Cup half full


The Melbourne Musicians

St John’s Southgate

Sunday May 22, 2016

Things were fair enough in this latest subscription series concert from Frank Pam and his string chamber orchestra, as long as the body kept within its means, as the Federal Treasurer is currently encouraging us to do.   The afternoon opened with an arrangement of Begli occhi, merce, the most (only?) popular aria by Antonio Tenaglia.   Pretty well known in arrangement form, this F minor slow-mover gave the Musicians no troubles, but then it is the sort of thing a competent player could handle at sight, included here as a warm-up to prepare the ground for harder matter.

Molly Kadarauch

                                                                                 Molly Kadarauch

Molly Kadarauch gave a driving account of the solo in C.P.E. Bach’s first Cello Concerto in A minor, the only one of the composer’s three that seems to get much ventilation.   The Musicians began with plenty of punch, although the tempo could have been quickened with benefit, notably to relieve the impression of stolidity rather than mobility.  Kadarauch was on the same wave-length, however, and urged her line with high intensity, using the busily Romantic double-stopped and chord-packed cadenzas of Friedrich Grutzmacher to transfer us momentarily into the world of Dvorak’s cello.  Even the central Andante sounded stormy and stressed rather than a C Major haven.  Some of the orchestral detail went walkabout, particularly a tendency to read the finale’s dotted-quaver-semiquaver patterns as triplet-based.  Still, the reading held interest through its bravado and lack of affectation.

I wasn’t sure that much was gained by an encore, in this case Bloch’s Prayer, the first section of the popular From Jewish Life suite.  It gave Kadarauch a chance to orate a slow-moving melody line full of melting melismata and a line-up of the composer’s expected tropes reminiscent of the Schelomo Hebraic Rhapsody, but it sat oddly alongside the discipline of the concerto’s framework.

After interval, another guest appeared: Justin Kenealy, leading the Glazunov Saxophone Concerto of 1934.   All in one movement, the work has no trace of jazz suggestions or the seedy world of Weill and the contemporarily composed Berg’s Lulu; indeed, the composer treats his soloist like any other woodwind, although one with a dominant voice. What strikes you, in fact, is that the soloist has so few moments of rest, as though Glazunov wants the interpreter kept busily at work in such a short-framed construct, and so the saxophone makes all the running, apart from some obvious interpolations during the last movement’s progress when the soloist takes a few bars break while the strings articulate the themes’ basic elements.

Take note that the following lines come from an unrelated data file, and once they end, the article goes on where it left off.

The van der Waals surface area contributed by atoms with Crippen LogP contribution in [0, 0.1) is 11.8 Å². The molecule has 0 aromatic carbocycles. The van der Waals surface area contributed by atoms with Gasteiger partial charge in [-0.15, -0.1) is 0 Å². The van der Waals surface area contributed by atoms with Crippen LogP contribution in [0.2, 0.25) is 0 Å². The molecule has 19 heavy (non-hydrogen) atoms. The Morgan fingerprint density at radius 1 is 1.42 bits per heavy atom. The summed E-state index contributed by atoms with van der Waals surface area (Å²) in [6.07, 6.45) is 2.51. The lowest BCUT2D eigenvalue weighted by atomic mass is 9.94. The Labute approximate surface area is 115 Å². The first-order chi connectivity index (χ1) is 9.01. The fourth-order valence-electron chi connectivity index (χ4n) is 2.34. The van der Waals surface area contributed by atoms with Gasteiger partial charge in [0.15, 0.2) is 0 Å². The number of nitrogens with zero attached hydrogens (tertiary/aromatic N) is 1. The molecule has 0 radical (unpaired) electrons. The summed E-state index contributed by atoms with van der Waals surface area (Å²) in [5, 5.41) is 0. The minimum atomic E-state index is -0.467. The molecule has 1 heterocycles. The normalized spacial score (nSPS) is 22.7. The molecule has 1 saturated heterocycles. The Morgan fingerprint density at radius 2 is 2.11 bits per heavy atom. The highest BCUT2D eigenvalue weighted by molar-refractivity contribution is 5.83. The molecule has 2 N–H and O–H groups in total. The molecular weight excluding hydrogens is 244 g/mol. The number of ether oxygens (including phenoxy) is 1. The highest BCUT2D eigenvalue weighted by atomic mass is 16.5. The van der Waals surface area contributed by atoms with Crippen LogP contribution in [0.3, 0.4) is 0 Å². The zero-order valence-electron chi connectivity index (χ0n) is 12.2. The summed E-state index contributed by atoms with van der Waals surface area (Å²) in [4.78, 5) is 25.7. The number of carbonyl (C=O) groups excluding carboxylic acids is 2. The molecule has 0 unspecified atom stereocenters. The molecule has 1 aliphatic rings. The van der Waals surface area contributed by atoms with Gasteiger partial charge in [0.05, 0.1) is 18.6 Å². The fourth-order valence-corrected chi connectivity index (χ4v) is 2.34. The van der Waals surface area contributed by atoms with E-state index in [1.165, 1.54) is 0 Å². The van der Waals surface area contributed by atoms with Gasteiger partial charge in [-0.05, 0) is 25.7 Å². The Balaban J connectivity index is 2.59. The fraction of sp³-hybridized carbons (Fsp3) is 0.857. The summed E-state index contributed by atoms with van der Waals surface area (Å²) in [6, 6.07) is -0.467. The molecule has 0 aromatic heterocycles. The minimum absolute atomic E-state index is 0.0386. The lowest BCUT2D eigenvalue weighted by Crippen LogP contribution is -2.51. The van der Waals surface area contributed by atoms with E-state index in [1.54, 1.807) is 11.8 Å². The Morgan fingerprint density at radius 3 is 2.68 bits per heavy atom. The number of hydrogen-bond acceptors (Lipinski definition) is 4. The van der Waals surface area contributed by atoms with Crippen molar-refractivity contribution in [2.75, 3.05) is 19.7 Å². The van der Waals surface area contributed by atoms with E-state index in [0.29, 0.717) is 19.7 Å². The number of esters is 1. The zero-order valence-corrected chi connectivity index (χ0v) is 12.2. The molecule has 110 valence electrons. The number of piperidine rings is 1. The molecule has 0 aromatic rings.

This solo-domination was just as well as the ensemble laboured in the faster-moving tuttis, some of the violins not quite getting on top of their notes and the texture liable to thin out as things got tricky.  However, Kenealy made a fine exponent of this rarity – well, rare in local exposure terms although it features large in the instrument’s repertoire – with a cogent outline of the central cadenza and a pretty jaunty approach to the outer sections of this free-flowing last flower of the composer’s solidly Tory talent.

To finish, conductor Pam attempted to flesh out the Russian side of this program with the Shostakovich Sinfonia, a string orchestration of the composer’s String Quartet No. 8 Op. 110 organised by the American double-bass expert Lucas Drew, rather than the traditional version transcribed by Rudolf Barshai..  An ambitious undertaking, this score was often beyond the players’ competence.  Even during the opening Largo, the uniformity of articulation was suspect, the upper strings’ overall attack tentative.

Matters improved in the following harsh Allegro molto where the slashing accents and driving thematic insistence came close to acceptable.  But the last Largo was a mess;  I don’t know where but someone jumped the gun – hard to do in this slow-moving elegy – and, to finish the afternoon with some coherence, Pam had his players repeat it.  Rather than an emotionally wrenching experience, I think many of us were relieved to get to the Sinfonia‘s end and then look forward to the next program from this band on Sunday July 17 at MLC: those tried-and-true familiar entities the Beethoven Piano Concerto No. 4 and Mozart’s Violin Concerto No. 4 provide the main elements.